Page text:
There was a suggestion recently on one of the Google+ Podcast communities that we should be going to higher bit rates for our Audio files to compete with the big guys. The basic idea was Indie podcasters needed to up their game by upping their Bit rate. I took issue with that stance, good quality in podcasts is not about higher bit rates - it is about starting with a good source file and having good content. Most people listening with ear buds would be hard pressed to tell you the difference between 64 kbps vs 96 kbps vs 192 kbps bit rates and if you put them in a car and go down the highway - none of them can tell any difference.
Before we get into what I am going to recommend for bit rates lets look at what some of the top podcasts in iTunes are doing to get a feel for what most Podcast listeners are used to.
Here are 13 of the top Podcasts:
As you can see there is definitely no consensus. Bit rates varied from a low of 40 kbps to a high of 128 kbps. 5 were at 64 kbps, 4 were at 128 kbps with a 5th at 128 kbps true Stereo (really like 64 kbps mono quality wise) and 2 were at 96 kbps.
There was also no consensus on Mono or Joint Stereo with 7 at mono and 5 at Joint Stereo.
The only thing there was consensus on was 44.1 kHz sample rate and MP3 format and all were CBR = constant bit rate = good. Remember VBR = Bad.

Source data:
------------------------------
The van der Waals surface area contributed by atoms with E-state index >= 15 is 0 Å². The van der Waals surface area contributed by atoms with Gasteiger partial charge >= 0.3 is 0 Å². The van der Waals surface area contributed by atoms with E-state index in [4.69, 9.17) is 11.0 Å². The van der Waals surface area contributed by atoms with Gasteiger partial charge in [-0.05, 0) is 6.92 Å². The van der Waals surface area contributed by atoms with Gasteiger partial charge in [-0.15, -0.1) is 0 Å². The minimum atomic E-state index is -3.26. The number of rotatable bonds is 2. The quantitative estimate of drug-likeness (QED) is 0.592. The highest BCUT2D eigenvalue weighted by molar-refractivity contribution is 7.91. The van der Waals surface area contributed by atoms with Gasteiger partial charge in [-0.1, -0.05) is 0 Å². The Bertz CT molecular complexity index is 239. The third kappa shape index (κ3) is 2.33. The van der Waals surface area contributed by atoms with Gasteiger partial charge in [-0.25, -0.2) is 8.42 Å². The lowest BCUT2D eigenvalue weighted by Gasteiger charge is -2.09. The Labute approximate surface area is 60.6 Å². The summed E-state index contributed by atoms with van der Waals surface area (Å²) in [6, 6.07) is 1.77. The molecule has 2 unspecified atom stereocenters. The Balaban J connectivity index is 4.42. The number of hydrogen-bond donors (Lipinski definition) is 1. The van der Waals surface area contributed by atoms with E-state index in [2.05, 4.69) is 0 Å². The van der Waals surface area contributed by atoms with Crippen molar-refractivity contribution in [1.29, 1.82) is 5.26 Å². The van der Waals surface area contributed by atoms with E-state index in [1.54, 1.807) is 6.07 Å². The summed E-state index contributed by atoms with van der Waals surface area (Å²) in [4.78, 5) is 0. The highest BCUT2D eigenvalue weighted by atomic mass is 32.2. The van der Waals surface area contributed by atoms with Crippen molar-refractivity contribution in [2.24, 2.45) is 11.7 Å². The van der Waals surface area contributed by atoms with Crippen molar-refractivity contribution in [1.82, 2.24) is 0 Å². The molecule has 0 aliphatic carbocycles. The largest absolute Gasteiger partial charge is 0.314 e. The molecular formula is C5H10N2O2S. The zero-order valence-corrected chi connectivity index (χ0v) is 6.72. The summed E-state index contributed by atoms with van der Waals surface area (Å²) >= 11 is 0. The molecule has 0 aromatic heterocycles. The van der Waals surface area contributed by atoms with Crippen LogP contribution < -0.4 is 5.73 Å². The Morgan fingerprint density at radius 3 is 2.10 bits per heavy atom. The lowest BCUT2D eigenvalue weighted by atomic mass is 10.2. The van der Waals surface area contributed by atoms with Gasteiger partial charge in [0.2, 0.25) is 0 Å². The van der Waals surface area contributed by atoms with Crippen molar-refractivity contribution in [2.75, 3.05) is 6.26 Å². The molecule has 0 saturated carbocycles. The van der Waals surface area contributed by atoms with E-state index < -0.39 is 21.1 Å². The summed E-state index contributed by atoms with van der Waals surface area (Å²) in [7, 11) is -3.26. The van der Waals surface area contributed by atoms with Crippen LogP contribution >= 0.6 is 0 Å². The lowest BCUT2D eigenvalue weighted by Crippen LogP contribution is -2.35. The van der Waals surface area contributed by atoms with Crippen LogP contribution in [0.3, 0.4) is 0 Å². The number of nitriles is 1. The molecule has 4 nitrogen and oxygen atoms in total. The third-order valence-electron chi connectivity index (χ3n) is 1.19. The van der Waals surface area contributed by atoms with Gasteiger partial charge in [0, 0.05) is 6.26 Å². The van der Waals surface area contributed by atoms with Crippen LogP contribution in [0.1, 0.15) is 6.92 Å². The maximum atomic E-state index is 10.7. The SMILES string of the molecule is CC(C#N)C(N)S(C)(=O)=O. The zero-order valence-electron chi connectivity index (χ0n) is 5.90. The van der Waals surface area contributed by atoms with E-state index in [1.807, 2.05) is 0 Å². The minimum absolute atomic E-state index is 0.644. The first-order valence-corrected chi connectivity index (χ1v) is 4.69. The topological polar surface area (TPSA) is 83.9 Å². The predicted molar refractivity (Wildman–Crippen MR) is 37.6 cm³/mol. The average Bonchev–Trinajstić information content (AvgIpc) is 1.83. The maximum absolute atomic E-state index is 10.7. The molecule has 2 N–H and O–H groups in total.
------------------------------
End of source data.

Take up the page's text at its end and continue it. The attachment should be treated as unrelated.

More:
Based on the specs above and testing I have done, for most podcasters I recommend the following settings and it is what I use for my latest podcast - KC Startup 411
64 kbps - bit rate
44.1 khz - sample rate
This works out to about 0.5 MB per minute.
If you are an audiophile and you just want your files to sound the best possible then you can go to 96 kbps bit rate (which is what I use for my Today in iOS and Podcast411 Podcasts). This works out to 0.75 MB per minute.
I do not see any reason at all to go to 128 kbps or higher bit rate for spoken word audio - It is just overkill. First 99% of the audience can not hear any difference between 96 kbps and any higher bit rate. Second going with a higher bit rate means your files are larger - which means more storage space and hosting costs for you and more importantly it means more bandwidth usage and costs for your listeners.
Increasing your bit rate above 64 or 96 kbps will not (NEVER EVER) gain you any extra listeners but due to bandwidth costs it may cost you a few. Remember outside the US most people pay per MB of data used - be considerate of your listeners.
It is far better to start with a good quality source file with good content and encode at either 64 or 96 kbps then it is anything else. WTF with Marc Maron gets more downloads then anyone reading this and he is encoding at 40 kbps - enough said.